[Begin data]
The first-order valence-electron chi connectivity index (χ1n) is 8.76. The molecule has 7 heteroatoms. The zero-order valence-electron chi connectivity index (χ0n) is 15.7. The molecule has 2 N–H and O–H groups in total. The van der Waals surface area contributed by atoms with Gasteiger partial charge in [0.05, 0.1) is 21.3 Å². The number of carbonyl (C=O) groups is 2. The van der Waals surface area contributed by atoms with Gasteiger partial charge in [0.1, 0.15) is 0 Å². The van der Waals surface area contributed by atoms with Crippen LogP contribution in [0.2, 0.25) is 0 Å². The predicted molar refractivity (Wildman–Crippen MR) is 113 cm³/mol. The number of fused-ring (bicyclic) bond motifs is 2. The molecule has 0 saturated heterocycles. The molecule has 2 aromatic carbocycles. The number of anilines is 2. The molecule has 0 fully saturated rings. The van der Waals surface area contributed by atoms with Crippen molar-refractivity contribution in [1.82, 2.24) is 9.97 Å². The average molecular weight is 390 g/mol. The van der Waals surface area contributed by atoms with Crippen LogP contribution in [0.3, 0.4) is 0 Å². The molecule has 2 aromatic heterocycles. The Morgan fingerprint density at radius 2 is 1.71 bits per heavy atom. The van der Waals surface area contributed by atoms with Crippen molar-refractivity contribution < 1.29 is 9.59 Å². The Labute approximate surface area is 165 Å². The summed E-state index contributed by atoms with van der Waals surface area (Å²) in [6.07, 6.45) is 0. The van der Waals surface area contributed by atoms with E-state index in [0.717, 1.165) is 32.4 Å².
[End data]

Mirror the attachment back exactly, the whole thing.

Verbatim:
The first-order valence-electron chi connectivity index (χ1n) is 8.76. The molecule has 7 heteroatoms. The zero-order valence-electron chi connectivity index (χ0n) is 15.7. The molecule has 2 N–H and O–H groups in total. The van der Waals surface area contributed by atoms with Gasteiger partial charge in [0.05, 0.1) is 21.3 Å². The number of carbonyl (C=O) groups is 2. The van der Waals surface area contributed by atoms with Gasteiger partial charge in [0.1, 0.15) is 0 Å². The van der Waals surface area contributed by atoms with Crippen LogP contribution in [0.2, 0.25) is 0 Å². The predicted molar refractivity (Wildman–Crippen MR) is 113 cm³/mol. The number of fused-ring (bicyclic) bond motifs is 2. The molecule has 0 saturated heterocycles. The molecule has 2 aromatic carbocycles. The number of anilines is 2. The molecule has 0 fully saturated rings. The van der Waals surface area contributed by atoms with Crippen molar-refractivity contribution in [1.82, 2.24) is 9.97 Å². The average molecular weight is 390 g/mol. The van der Waals surface area contributed by atoms with Crippen LogP contribution in [0.3, 0.4) is 0 Å². The molecule has 2 aromatic heterocycles. The Morgan fingerprint density at radius 2 is 1.71 bits per heavy atom. The van der Waals surface area contributed by atoms with Crippen molar-refractivity contribution < 1.29 is 9.59 Å². The Labute approximate surface area is 165 Å². The summed E-state index contributed by atoms with van der Waals surface area (Å²) in [6.07, 6.45) is 0. The van der Waals surface area contributed by atoms with E-state index in [0.717, 1.165) is 32.4 Å².